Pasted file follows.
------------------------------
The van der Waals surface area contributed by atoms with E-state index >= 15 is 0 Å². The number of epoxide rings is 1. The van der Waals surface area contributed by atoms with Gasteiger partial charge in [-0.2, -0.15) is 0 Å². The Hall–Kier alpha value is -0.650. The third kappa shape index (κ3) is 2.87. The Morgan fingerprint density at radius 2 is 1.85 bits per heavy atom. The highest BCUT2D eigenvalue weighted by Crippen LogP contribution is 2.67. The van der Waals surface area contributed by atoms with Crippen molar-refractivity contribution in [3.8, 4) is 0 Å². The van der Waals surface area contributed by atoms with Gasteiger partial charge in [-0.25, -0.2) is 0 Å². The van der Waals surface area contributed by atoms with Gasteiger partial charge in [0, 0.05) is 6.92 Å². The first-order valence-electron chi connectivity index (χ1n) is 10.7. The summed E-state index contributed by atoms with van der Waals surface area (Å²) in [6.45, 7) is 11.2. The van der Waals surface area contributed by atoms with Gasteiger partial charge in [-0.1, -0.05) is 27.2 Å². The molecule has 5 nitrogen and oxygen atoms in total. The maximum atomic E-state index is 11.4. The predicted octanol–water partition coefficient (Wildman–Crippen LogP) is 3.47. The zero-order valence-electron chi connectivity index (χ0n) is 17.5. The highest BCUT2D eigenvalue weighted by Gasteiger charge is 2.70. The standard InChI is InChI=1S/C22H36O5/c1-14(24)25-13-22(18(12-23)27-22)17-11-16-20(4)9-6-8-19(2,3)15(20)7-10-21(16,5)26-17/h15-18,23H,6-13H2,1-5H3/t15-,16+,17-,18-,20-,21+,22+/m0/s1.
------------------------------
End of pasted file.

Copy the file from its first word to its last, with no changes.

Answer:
The van der Waals surface area contributed by atoms with E-state index >= 15 is 0 Å². The number of epoxide rings is 1. The van der Waals surface area contributed by atoms with Gasteiger partial charge in [-0.2, -0.15) is 0 Å². The Hall–Kier alpha value is -0.650. The third kappa shape index (κ3) is 2.87. The Morgan fingerprint density at radius 2 is 1.85 bits per heavy atom. The highest BCUT2D eigenvalue weighted by Crippen LogP contribution is 2.67. The van der Waals surface area contributed by atoms with Crippen molar-refractivity contribution in [3.8, 4) is 0 Å². The van der Waals surface area contributed by atoms with Gasteiger partial charge in [-0.25, -0.2) is 0 Å². The van der Waals surface area contributed by atoms with Gasteiger partial charge in [0, 0.05) is 6.92 Å². The first-order valence-electron chi connectivity index (χ1n) is 10.7. The summed E-state index contributed by atoms with van der Waals surface area (Å²) in [6.45, 7) is 11.2. The van der Waals surface area contributed by atoms with Gasteiger partial charge in [-0.1, -0.05) is 27.2 Å². The molecule has 5 nitrogen and oxygen atoms in total. The maximum atomic E-state index is 11.4. The predicted octanol–water partition coefficient (Wildman–Crippen LogP) is 3.47. The zero-order valence-electron chi connectivity index (χ0n) is 17.5. The highest BCUT2D eigenvalue weighted by Gasteiger charge is 2.70. The standard InChI is InChI=1S/C22H36O5/c1-14(24)25-13-22(18(12-23)27-22)17-11-16-20(4)9-6-8-19(2,3)15(20)7-10-21(16,5)26-17/h15-18,23H,6-13H2,1-5H3/t15-,16+,17-,18-,20-,21+,22+/m0/s1.